Suspended licenses

Driving on a suspended driver’s license is a criminal offense, not a traffic matter. Drivers who are charged with this type of case are prosecuted by the county district attorney. A conviction of this offense not only appears on your driving record but will create a criminal record also. If you are charged with this type of crime, you need an experienced suspended license attorney. The law imposes jail sentences for many of these cases.

Our top-rated suspended license attorneys go many steps further than most traffic lawyers when we aggressively defend suspended license cases. We work with our clients to reinstate their driver’s licenses before we negotiate their cases in court. The courts are most likely to reduce the serious misdemeanor case of driving on a suspended driver’s license under Vehicle Code 14601 if the client is lawfully entitled to drive. This way the driver can avoid a misdemeanor conviction, a criminal record, and points assigned to their driving record.

Many suspended driver’s license cases are caused by failing to appear (FTA) on a traffic ticket. Sometimes, our clients have more than one FTA causing their license to be suspended. We go the extra mile to clear up FTA traffic cases to immediately reinstate our clients drivers license and reduce a misdemeanor to an infraction in some cases. Many driver’s licenses are suspended because of a DUI conviction or driving outside of a restriction that was placed on the license or a DMV suspension because of a medical issue. You can also lose your driver’s license if you are classified by DMV as a “negligent operator” or having too many points on your record because of traffic violations. In many of these cases we initiate action with DMV by immediately setting an interview or hearing with the DMV.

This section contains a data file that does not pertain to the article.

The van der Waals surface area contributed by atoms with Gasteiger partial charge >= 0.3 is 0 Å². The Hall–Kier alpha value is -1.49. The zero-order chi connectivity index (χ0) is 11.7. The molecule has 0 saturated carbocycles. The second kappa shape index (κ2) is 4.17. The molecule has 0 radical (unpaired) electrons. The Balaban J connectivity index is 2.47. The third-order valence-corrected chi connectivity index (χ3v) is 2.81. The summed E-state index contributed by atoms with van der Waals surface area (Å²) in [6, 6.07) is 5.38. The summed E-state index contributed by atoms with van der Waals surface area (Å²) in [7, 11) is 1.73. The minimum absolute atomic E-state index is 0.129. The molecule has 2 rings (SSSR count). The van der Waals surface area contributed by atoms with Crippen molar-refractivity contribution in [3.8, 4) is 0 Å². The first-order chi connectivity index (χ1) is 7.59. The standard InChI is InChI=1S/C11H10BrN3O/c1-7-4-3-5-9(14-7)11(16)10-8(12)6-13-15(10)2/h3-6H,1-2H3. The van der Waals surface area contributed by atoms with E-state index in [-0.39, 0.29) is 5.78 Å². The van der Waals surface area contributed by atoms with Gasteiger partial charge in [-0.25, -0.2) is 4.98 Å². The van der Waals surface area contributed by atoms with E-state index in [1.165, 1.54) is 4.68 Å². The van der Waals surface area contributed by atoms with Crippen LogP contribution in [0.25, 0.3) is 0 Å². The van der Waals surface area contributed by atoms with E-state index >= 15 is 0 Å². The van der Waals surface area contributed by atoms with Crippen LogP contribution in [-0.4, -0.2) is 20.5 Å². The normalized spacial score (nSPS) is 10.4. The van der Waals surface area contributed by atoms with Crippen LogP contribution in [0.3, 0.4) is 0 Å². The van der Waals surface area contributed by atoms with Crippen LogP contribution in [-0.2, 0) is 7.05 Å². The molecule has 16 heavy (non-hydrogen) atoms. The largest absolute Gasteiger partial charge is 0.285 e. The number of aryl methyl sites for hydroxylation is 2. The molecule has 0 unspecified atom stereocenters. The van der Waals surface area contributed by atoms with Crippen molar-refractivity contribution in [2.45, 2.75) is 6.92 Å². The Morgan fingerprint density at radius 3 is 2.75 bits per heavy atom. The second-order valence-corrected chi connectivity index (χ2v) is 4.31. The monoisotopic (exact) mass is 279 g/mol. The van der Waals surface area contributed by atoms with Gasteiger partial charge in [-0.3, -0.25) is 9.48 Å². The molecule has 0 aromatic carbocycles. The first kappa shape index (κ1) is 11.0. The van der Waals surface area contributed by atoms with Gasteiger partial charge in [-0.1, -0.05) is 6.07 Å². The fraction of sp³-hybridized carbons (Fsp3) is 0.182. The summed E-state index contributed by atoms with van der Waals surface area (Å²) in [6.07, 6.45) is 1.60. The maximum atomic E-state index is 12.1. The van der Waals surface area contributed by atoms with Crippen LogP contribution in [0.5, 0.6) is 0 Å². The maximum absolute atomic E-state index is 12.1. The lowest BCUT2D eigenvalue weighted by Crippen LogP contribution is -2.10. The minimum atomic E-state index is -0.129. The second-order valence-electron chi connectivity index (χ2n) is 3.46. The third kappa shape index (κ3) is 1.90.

Many drivers get their licenses reinstated after the DMV hearing. These situations are covered by Vehicle Code sections 14601, 14601.1, 14601.2, or 1401.5. If you have prior cases of driving on a suspended license, you could be sentenced to jail depending on the number of prior convictions you have.